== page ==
OBS Studio and Streamlabs

While Zoom and other video conferencing software are great, there are also very limiting in how you can share presentations with your viewers. OBS (OBS Studio and Streamlabs OBS) is a powerful broadcasting software that enables full customization over your webcam feed. This collection of articles – that we are releasing over the coming months – introduce the software, and illustrates how you can use it to enhance your class.

Overview to OBS Studio and Streamlabs OBS

OBS vs Streamlabs OBS for Teaching Online

If you want to do more with your class presentations, at some point you will come across OBS as well as its cousin Streamlabs OBS. This article explains the key differences between the two versions to help you determine what is best for you.

Guides to using OBS

Enabling the Virtual Webcam in Streamlabs

Connecting Streamlabs to your conferencing software, such as Zoom, uses a ‘virtual’ webcam – essentially a video feed, that you can select from within Zoom and other programs. This article explains how to enable the virtual webcam and select it from your conferencing software.

Articles planned for September/October 2020

The key benefit of OBS/Streamlabs that they are feature-rich, with many ways of customizing the video feed. We are working hard to cover their features and how to use the software, and will be adding multiple articles over the coming weeks to help you deliver a successful class:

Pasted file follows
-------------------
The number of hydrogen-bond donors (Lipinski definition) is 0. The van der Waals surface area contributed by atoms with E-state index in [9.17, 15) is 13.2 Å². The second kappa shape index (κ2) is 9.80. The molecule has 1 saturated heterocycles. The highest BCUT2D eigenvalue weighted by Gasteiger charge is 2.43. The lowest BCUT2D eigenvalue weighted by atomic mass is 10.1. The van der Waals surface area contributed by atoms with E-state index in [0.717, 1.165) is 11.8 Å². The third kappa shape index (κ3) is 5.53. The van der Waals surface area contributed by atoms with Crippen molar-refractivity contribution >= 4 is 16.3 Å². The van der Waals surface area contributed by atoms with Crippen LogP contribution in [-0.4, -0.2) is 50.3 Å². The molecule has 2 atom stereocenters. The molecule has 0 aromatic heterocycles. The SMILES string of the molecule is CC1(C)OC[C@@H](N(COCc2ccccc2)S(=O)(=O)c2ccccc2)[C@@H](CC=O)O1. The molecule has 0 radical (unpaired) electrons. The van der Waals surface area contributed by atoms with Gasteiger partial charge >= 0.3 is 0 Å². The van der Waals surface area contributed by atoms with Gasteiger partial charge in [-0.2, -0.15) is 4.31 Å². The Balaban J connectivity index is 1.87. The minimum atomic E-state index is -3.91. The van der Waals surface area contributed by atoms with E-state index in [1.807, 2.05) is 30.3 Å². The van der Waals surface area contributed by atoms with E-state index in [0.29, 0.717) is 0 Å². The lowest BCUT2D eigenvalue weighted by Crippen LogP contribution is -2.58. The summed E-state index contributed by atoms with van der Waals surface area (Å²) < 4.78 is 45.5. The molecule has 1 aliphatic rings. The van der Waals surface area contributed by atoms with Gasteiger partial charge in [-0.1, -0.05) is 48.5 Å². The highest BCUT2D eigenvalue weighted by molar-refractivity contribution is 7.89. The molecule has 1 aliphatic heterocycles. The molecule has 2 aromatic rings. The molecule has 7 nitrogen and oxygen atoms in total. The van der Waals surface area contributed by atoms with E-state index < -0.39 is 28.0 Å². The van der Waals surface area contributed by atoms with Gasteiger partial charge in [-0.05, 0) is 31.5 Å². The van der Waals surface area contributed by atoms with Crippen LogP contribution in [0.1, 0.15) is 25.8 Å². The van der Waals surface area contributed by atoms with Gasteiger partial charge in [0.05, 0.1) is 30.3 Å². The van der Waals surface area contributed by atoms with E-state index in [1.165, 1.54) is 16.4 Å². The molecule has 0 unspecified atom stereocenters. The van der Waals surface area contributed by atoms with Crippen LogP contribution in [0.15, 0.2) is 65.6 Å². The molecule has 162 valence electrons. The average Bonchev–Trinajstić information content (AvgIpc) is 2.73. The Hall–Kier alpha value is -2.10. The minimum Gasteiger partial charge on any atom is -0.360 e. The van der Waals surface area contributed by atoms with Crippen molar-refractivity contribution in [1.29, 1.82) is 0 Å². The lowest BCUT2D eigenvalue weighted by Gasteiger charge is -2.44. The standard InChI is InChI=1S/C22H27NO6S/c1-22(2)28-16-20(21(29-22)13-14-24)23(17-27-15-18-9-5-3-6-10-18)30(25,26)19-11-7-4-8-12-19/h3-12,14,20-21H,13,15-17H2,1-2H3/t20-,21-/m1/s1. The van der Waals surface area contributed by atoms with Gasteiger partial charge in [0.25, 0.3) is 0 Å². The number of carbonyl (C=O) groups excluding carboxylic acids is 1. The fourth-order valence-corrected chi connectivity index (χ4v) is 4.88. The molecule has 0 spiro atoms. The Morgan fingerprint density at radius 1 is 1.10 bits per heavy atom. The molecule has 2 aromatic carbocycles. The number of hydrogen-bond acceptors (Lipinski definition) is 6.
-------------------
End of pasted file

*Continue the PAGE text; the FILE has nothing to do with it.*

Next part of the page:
• OBS Basics: An overview to get going with OBS/Streamlabs, with details on how to insert a webcam, slides, and chance scenes.
  • Ensuring that your video and voice are in sync: One of the issues that you may run into when streaming via OBS is a slight delay between your voice and camera – often your voice being transmitted a fraction of a second before the corresponding video. While our brains can deal with voice appearing after the video without significant issues, hearing sound before the corresponding mouth movement appears very natural. We will explain how to calculate the delay, and offset the sound accordingly, to ensure that the sound appears natural.
  • Connecting a web browser to OBS: How to embed a web-browser into your video stream, with examples of using this to display and edit Google Sheets live during the class.
  • Adding animated transitions between your slides: Learn how to integrate short animated transitions (‘stingers’) as part of your class.

Want to stay up to date?

The easiest way of staying up to date with our articles is to follow us on Facebook or Twitter.

Related articles

Using Teaching Assistants in Online Classes